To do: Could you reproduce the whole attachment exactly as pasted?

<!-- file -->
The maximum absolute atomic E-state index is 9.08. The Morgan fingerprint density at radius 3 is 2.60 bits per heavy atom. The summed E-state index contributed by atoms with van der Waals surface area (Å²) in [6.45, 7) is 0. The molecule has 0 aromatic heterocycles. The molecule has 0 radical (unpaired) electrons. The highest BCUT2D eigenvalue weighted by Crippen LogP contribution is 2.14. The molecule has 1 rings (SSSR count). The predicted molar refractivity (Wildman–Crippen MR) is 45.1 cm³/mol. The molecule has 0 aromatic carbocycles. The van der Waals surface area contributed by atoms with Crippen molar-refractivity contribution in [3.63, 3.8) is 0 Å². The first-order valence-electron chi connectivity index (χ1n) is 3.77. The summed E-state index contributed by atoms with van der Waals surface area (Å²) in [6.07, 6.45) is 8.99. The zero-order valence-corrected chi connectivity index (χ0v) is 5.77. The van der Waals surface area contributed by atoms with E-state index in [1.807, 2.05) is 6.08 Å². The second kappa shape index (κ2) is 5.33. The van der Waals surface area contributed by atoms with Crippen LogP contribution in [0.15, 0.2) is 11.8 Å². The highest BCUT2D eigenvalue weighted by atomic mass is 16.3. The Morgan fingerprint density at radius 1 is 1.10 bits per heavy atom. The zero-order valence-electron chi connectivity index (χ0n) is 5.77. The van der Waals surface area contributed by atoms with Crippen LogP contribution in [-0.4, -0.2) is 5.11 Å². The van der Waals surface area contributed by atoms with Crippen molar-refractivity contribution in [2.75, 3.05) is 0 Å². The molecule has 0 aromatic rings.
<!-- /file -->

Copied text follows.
The maximum absolute atomic E-state index is 9.08. The Morgan fingerprint density at radius 3 is 2.60 bits per heavy atom. The summed E-state index contributed by atoms with van der Waals surface area (Å²) in [6.45, 7) is 0. The molecule has 0 aromatic heterocycles. The molecule has 0 radical (unpaired) electrons. The highest BCUT2D eigenvalue weighted by Crippen LogP contribution is 2.14. The molecule has 1 rings (SSSR count). The predicted molar refractivity (Wildman–Crippen MR) is 45.1 cm³/mol. The molecule has 0 aromatic carbocycles. The van der Waals surface area contributed by atoms with Crippen molar-refractivity contribution in [3.63, 3.8) is 0 Å². The first-order valence-electron chi connectivity index (χ1n) is 3.77. The summed E-state index contributed by atoms with van der Waals surface area (Å²) in [6.07, 6.45) is 8.99. The zero-order valence-corrected chi connectivity index (χ0v) is 5.77. The van der Waals surface area contributed by atoms with E-state index in [1.807, 2.05) is 6.08 Å². The second kappa shape index (κ2) is 5.33. The van der Waals surface area contributed by atoms with Crippen LogP contribution in [0.15, 0.2) is 11.8 Å². The highest BCUT2D eigenvalue weighted by atomic mass is 16.3. The Morgan fingerprint density at radius 1 is 1.10 bits per heavy atom. The zero-order valence-electron chi connectivity index (χ0n) is 5.77. The van der Waals surface area contributed by atoms with Crippen LogP contribution in [-0.4, -0.2) is 5.11 Å². The van der Waals surface area contributed by atoms with Crippen molar-refractivity contribution in [2.75, 3.05) is 0 Å². The molecule has 0 aromatic rings.